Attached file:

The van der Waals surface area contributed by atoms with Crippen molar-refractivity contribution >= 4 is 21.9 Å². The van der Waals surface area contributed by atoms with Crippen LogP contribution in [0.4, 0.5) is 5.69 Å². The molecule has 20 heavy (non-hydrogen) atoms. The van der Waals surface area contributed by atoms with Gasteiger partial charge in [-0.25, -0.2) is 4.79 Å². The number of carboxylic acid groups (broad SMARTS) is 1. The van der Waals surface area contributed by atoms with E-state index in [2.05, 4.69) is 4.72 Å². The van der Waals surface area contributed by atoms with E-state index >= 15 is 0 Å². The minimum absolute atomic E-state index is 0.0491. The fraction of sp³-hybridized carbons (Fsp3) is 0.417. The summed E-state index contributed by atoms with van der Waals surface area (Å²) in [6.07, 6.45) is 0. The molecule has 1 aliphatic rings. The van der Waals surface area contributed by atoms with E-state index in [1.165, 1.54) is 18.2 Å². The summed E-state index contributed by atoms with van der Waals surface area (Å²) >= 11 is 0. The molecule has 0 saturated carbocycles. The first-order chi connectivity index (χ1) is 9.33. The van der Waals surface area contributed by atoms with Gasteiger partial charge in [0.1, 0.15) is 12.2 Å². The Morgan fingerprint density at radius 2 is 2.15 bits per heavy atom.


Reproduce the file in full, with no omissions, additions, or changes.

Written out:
The van der Waals surface area contributed by atoms with Crippen molar-refractivity contribution >= 4 is 21.9 Å². The van der Waals surface area contributed by atoms with Crippen LogP contribution in [0.4, 0.5) is 5.69 Å². The molecule has 20 heavy (non-hydrogen) atoms. The van der Waals surface area contributed by atoms with Gasteiger partial charge in [-0.25, -0.2) is 4.79 Å². The number of carboxylic acid groups (broad SMARTS) is 1. The van der Waals surface area contributed by atoms with E-state index in [2.05, 4.69) is 4.72 Å². The van der Waals surface area contributed by atoms with E-state index >= 15 is 0 Å². The minimum absolute atomic E-state index is 0.0491. The fraction of sp³-hybridized carbons (Fsp3) is 0.417. The summed E-state index contributed by atoms with van der Waals surface area (Å²) in [6.07, 6.45) is 0. The molecule has 1 aliphatic rings. The van der Waals surface area contributed by atoms with E-state index in [1.165, 1.54) is 18.2 Å². The summed E-state index contributed by atoms with van der Waals surface area (Å²) >= 11 is 0. The molecule has 0 saturated carbocycles. The first-order chi connectivity index (χ1) is 9.33. The van der Waals surface area contributed by atoms with Gasteiger partial charge in [0.1, 0.15) is 12.2 Å². The Morgan fingerprint density at radius 2 is 2.15 bits per heavy atom.